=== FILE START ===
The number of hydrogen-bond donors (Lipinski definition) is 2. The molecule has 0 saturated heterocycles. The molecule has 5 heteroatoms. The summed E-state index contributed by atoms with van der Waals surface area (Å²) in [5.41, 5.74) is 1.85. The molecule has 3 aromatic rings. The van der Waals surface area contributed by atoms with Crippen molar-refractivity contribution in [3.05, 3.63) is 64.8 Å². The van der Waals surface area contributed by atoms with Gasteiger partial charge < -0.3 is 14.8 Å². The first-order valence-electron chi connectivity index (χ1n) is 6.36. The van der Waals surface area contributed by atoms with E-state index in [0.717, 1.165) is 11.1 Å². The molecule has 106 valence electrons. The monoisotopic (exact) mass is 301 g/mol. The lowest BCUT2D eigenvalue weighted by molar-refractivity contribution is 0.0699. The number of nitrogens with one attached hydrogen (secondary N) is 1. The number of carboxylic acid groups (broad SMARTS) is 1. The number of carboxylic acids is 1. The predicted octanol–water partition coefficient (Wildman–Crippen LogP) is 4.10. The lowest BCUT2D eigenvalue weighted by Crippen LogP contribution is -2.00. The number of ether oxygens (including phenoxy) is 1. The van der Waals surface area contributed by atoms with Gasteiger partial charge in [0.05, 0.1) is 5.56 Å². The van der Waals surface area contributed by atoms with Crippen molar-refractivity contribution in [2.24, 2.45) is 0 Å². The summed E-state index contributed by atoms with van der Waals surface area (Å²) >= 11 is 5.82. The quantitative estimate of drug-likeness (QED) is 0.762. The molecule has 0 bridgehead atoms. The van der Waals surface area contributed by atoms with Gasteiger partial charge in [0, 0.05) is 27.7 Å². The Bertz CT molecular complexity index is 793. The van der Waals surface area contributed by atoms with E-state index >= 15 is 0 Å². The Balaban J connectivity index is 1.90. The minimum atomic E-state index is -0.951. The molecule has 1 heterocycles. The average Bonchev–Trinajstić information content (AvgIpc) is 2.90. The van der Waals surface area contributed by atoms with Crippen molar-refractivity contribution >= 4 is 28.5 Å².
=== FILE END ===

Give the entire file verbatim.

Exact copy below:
The number of hydrogen-bond donors (Lipinski definition) is 2. The molecule has 0 saturated heterocycles. The molecule has 5 heteroatoms. The summed E-state index contributed by atoms with van der Waals surface area (Å²) in [5.41, 5.74) is 1.85. The molecule has 3 aromatic rings. The van der Waals surface area contributed by atoms with Crippen molar-refractivity contribution in [3.05, 3.63) is 64.8 Å². The van der Waals surface area contributed by atoms with Gasteiger partial charge < -0.3 is 14.8 Å². The first-order valence-electron chi connectivity index (χ1n) is 6.36. The van der Waals surface area contributed by atoms with E-state index in [0.717, 1.165) is 11.1 Å². The molecule has 106 valence electrons. The monoisotopic (exact) mass is 301 g/mol. The lowest BCUT2D eigenvalue weighted by molar-refractivity contribution is 0.0699. The number of nitrogens with one attached hydrogen (secondary N) is 1. The number of carboxylic acid groups (broad SMARTS) is 1. The number of carboxylic acids is 1. The predicted octanol–water partition coefficient (Wildman–Crippen LogP) is 4.10. The lowest BCUT2D eigenvalue weighted by Crippen LogP contribution is -2.00. The number of ether oxygens (including phenoxy) is 1. The van der Waals surface area contributed by atoms with Gasteiger partial charge in [0.05, 0.1) is 5.56 Å². The van der Waals surface area contributed by atoms with Crippen molar-refractivity contribution in [2.24, 2.45) is 0 Å². The summed E-state index contributed by atoms with van der Waals surface area (Å²) >= 11 is 5.82. The quantitative estimate of drug-likeness (QED) is 0.762. The molecule has 0 bridgehead atoms. The van der Waals surface area contributed by atoms with Gasteiger partial charge in [0, 0.05) is 27.7 Å². The Bertz CT molecular complexity index is 793. The van der Waals surface area contributed by atoms with E-state index >= 15 is 0 Å². The Balaban J connectivity index is 1.90. The minimum atomic E-state index is -0.951. The molecule has 1 heterocycles. The average Bonchev–Trinajstić information content (AvgIpc) is 2.90. The van der Waals surface area contributed by atoms with Crippen molar-refractivity contribution >= 4 is 28.5 Å².